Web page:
South Greenland

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South Greenland
Syd-Grønland
Colony of Denmark–Norway (1728?–1814)
Colony of Denmark (1814–1950)
1728?–1950
Coat of arms of South Greenland
Coat of arms
South Greenland in 1815.svg
South Greenland (dark green) in 1815
History
Government
 • TypeMonarchy
Monarch  
• 1728–1730
Frederick IV first
• 1947–1950
Frederick IX last
Governor/Royal inspectors 
• 1782–1789
Bendt Olrik first
• 1945–1950
Carl Fredrik Simony last
History 
• Established
1728?
• Disestablished
1950
Succeeded by
Colony of Greenland (1950-1953)
Today part of Kingdom of Denmark

The Southern Inspectorate of Greenland also known as South Greenland was a Danish inspectorate on Greenland consisting of the trading centers and missionary stations along the southwest coast of the island. Its capital was at Godthaab (modern Nuuk).[1] The northernmost town of South Greenland was Holsteinborg, which bordered Egedesminde, which was the southernmost town of North Greenland. This boundary between South and North Greenland ran at around 68°N degree of latitude, and in the South, South Greenland stretched to 59°30'N,[2] or to the southernmost point of Greenland.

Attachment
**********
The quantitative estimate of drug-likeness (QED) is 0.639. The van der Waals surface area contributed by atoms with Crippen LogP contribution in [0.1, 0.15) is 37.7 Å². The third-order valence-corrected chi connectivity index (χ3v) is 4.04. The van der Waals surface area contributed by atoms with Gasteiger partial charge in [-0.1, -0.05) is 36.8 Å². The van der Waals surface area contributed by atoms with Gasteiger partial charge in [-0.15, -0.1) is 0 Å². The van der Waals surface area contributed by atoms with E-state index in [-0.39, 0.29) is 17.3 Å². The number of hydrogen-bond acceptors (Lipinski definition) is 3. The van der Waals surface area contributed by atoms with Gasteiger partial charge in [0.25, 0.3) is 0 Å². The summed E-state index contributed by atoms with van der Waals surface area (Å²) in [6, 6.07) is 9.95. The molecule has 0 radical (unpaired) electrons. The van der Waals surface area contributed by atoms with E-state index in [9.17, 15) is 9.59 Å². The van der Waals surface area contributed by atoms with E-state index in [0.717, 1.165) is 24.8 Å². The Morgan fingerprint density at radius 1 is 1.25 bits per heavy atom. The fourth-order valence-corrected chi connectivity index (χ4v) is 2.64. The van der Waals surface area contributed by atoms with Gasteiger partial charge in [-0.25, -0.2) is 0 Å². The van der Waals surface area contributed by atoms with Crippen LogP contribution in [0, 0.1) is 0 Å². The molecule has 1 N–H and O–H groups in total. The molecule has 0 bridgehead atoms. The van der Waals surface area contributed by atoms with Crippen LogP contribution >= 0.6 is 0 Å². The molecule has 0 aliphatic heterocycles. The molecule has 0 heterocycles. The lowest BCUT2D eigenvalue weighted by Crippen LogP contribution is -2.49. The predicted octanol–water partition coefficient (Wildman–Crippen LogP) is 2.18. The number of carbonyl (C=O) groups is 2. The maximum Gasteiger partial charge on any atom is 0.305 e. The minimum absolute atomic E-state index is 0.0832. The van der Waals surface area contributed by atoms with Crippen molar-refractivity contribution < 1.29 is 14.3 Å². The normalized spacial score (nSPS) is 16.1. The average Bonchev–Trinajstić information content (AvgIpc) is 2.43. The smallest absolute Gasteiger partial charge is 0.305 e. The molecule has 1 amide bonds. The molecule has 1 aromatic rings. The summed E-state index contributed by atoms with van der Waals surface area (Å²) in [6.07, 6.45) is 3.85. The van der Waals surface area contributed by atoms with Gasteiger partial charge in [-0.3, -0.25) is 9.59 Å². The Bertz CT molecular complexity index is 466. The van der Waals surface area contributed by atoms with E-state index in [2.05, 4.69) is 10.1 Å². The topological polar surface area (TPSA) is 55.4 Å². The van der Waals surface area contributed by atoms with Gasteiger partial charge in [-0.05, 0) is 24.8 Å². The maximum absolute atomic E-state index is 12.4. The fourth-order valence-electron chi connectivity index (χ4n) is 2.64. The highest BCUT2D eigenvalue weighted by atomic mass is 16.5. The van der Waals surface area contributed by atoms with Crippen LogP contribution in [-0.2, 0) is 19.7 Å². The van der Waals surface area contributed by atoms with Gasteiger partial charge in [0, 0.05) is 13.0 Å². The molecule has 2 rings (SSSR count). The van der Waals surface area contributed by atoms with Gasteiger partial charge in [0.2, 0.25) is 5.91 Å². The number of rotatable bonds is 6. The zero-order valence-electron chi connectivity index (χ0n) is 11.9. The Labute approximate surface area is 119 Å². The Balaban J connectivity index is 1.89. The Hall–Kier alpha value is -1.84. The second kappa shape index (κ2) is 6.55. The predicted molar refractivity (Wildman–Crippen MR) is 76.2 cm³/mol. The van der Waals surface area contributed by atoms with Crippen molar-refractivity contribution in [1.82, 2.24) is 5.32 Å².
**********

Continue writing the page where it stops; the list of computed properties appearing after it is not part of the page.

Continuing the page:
In 1911, as the administration of the colony was removed from the Royal Greenland Trading Department and folded into the Danish Ministry of the Interior, a provincial council (Danish: landsråd) was established. It was elected indirectly from the local councils and had little say in the management of the colony.

It was united with North Greenland in 1950.[verification needed]

See also[edit]

References[edit]

  1. ^ Brewster, David. "Greenland". The Edinburgh Encyclopedia, Vol 10. J. & E. Parker, 1832.
  2. ^ James Bell: A System of Geography. Glasgow 1892 p. 281 CHAP. III-GREENLAND.